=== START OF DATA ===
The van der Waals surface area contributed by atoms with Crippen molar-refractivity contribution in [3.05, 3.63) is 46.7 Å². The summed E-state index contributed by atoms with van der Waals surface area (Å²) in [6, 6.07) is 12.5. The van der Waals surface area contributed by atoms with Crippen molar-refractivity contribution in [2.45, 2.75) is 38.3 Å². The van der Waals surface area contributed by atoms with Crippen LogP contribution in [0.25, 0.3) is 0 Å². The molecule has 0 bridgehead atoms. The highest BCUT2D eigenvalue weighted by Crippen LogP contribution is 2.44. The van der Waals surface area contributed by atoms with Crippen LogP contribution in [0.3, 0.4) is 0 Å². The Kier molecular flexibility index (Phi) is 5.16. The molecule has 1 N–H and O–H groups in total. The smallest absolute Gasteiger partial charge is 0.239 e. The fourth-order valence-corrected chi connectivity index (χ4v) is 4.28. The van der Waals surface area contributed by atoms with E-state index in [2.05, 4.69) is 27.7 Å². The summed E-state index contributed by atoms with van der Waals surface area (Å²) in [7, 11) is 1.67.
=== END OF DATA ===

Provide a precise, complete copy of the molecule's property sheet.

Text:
The van der Waals surface area contributed by atoms with Crippen molar-refractivity contribution in [3.05, 3.63) is 46.7 Å². The summed E-state index contributed by atoms with van der Waals surface area (Å²) in [6, 6.07) is 12.5. The van der Waals surface area contributed by atoms with Crippen molar-refractivity contribution in [2.45, 2.75) is 38.3 Å². The van der Waals surface area contributed by atoms with Crippen LogP contribution in [0.25, 0.3) is 0 Å². The molecule has 0 bridgehead atoms. The highest BCUT2D eigenvalue weighted by Crippen LogP contribution is 2.44. The van der Waals surface area contributed by atoms with Crippen LogP contribution in [0.3, 0.4) is 0 Å². The Kier molecular flexibility index (Phi) is 5.16. The molecule has 1 N–H and O–H groups in total. The smallest absolute Gasteiger partial charge is 0.239 e. The fourth-order valence-corrected chi connectivity index (χ4v) is 4.28. The van der Waals surface area contributed by atoms with E-state index in [2.05, 4.69) is 27.7 Å². The summed E-state index contributed by atoms with van der Waals surface area (Å²) in [7, 11) is 1.67.